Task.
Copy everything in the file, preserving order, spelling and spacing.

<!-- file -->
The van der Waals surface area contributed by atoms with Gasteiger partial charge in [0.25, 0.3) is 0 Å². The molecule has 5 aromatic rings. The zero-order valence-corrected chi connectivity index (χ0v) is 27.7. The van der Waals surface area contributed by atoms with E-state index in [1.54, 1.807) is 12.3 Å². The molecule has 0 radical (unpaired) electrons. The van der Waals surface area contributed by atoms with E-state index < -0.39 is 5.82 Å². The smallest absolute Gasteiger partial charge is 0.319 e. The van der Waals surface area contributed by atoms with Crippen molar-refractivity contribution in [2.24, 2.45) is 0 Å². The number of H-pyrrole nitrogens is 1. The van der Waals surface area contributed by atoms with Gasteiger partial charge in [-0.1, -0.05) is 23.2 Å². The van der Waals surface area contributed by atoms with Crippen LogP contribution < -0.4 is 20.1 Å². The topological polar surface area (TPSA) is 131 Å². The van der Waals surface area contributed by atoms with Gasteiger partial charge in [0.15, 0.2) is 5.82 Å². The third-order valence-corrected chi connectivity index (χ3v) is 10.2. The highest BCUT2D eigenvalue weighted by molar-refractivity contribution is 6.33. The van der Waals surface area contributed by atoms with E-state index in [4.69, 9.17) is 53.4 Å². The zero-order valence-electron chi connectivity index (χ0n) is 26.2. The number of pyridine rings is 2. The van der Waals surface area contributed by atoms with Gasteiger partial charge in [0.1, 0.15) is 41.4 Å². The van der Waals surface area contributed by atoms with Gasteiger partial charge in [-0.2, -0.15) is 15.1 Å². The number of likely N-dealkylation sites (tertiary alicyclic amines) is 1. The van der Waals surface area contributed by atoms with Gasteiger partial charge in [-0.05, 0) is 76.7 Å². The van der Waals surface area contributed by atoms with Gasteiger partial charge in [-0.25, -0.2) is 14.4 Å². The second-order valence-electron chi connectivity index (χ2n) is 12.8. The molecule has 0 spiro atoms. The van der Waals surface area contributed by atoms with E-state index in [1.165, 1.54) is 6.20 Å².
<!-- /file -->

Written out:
The van der Waals surface area contributed by atoms with Gasteiger partial charge in [0.25, 0.3) is 0 Å². The molecule has 5 aromatic rings. The zero-order valence-corrected chi connectivity index (χ0v) is 27.7. The van der Waals surface area contributed by atoms with E-state index in [1.54, 1.807) is 12.3 Å². The molecule has 0 radical (unpaired) electrons. The van der Waals surface area contributed by atoms with E-state index < -0.39 is 5.82 Å². The smallest absolute Gasteiger partial charge is 0.319 e. The van der Waals surface area contributed by atoms with Crippen molar-refractivity contribution in [2.24, 2.45) is 0 Å². The number of H-pyrrole nitrogens is 1. The van der Waals surface area contributed by atoms with Gasteiger partial charge in [-0.1, -0.05) is 23.2 Å². The van der Waals surface area contributed by atoms with Crippen LogP contribution < -0.4 is 20.1 Å². The topological polar surface area (TPSA) is 131 Å². The van der Waals surface area contributed by atoms with Gasteiger partial charge in [0.15, 0.2) is 5.82 Å². The third-order valence-corrected chi connectivity index (χ3v) is 10.2. The highest BCUT2D eigenvalue weighted by molar-refractivity contribution is 6.33. The van der Waals surface area contributed by atoms with E-state index in [4.69, 9.17) is 53.4 Å². The zero-order valence-electron chi connectivity index (χ0n) is 26.2. The number of pyridine rings is 2. The van der Waals surface area contributed by atoms with Gasteiger partial charge in [0.1, 0.15) is 41.4 Å². The van der Waals surface area contributed by atoms with Gasteiger partial charge in [-0.2, -0.15) is 15.1 Å². The number of likely N-dealkylation sites (tertiary alicyclic amines) is 1. The van der Waals surface area contributed by atoms with Gasteiger partial charge in [-0.05, 0) is 76.7 Å². The van der Waals surface area contributed by atoms with Gasteiger partial charge in [-0.25, -0.2) is 14.4 Å². The second-order valence-electron chi connectivity index (χ2n) is 12.8. The molecule has 0 spiro atoms. The van der Waals surface area contributed by atoms with E-state index in [1.165, 1.54) is 6.20 Å².